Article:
There are many embarrassing things about being British. There’s our excruciating, prolonged exit from the European Union, for example. Our Covid-19 response has been a mess. Our traditional cuisine leaves much to be desired (as a lifelong vegetarian, I will never understand including black pudding — blood sausage — on a breakfast plate). It’s actually very British to be embarrassed, which is in itself embarrassing. It’s also embarrassing, and British, to talk about things being “very British.” And then, somewhere in the long list of potential embarrassments, is the ubiquitous annual TV extravaganza, the “Great British Bake Off” (or "Great British Baking Show" as it's known in the U.S.)
It’s actually very British to be embarrassed, which is in itself embarrassing. It’s also embarrassing, and British, to talk about things being “very British.”
Now in its 11th season in the United Kingdom, the show has taken on the role of a well-meaning but overbearing parent. Every year, it appears in the metaphorical school playground with bunting, drizzle and Prue Leith’s indescribably posh voice, ready to make the rest of the world think that all British people do is sit around eating cream puffs, fanning biscuits with chopping boards and making prim little remarks about sieves. And while it continues to enjoy an incredibly positive reception, this twee, self-referential show of cliche and euphemism has become more than a little insufferable, congratulating itself every time it acknowledges its own character or breaks the fourth wall.
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That said,“Bake Off” has been around for more than a decade. It would be foolish not to admit that it has become a sort of institution. When the first episode of Season 11 aired in the U.K. on Tuesday evening (it premieres in the U.S. on Netflix on Friday), it attracted a record 7.9 million viewers — three times as many as the prime minister’s speech on the new coronavirus restrictions that immediately preceded it on Channel 4. The national restrictions in the U.K., which have been in place in some capacity since late March, meant that the cast and crew had to form an isolated bubble away from their families to film the show, such was their dedication to the “Bake Off” form.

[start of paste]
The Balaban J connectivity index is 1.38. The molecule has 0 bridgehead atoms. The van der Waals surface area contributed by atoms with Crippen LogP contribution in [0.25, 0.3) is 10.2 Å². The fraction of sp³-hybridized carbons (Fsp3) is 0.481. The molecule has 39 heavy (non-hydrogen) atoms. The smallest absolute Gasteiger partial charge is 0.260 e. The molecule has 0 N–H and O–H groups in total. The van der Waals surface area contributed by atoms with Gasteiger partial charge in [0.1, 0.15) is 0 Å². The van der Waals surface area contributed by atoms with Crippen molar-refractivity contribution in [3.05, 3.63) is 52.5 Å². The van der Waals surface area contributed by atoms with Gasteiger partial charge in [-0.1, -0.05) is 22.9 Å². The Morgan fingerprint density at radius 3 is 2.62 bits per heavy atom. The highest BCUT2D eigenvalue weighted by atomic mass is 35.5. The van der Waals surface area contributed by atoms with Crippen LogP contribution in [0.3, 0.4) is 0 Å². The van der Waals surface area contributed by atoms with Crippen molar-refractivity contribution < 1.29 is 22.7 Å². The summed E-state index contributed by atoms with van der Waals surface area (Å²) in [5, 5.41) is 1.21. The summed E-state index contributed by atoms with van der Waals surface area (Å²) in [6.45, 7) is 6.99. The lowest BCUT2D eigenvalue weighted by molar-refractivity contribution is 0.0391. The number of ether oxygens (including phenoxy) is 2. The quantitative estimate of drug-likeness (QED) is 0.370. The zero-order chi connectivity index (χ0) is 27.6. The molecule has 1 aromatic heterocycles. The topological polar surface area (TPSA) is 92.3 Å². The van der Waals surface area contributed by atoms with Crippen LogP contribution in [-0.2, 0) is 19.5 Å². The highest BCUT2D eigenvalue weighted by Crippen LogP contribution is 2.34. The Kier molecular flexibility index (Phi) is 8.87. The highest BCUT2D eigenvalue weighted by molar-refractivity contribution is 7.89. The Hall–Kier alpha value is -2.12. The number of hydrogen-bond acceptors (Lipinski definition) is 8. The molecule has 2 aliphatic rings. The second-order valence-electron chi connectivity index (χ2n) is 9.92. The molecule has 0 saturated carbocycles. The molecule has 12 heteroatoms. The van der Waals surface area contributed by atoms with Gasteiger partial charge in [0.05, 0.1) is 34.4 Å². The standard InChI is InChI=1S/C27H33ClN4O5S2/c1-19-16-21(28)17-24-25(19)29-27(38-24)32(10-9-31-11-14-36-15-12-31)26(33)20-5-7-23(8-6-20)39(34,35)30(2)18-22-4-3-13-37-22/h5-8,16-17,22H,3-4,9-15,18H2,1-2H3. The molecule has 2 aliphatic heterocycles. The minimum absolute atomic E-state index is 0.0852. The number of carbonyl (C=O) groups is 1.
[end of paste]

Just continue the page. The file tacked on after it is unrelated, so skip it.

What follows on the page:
In America, “Bake Off,” I fear, has become even more symbolic of Britishness than it is at home, though I wonder if its transition from the slightly haphazard amateur talent contest it was in 2010 to the big shiny brand it is in 2020 has slipped under the radar for viewers unfamiliar with the nuances of British culture. (Just for the record, there is literally no good reason for this program to take place in a marquee, or “giant tent” as you might say in the States.) It pains me to think that twee references to cake are making the wrong impression. So, allow me to explain what is just “Bake Off,” and what is actually British.
This new season offers plenty of classic material, the potency of which seems to increase exponentially year on year. What was once an occasional and cheeky reference to a soggy bottom is now a loaded wink to camera. What were once perfunctory tea towels are now a self-aware symbol of country coziness. To the American viewer, all this may seem like genuine British quaintness, but know it is calculated. “Bake Off” may seem innocent, but it knows exactly what it’s doing.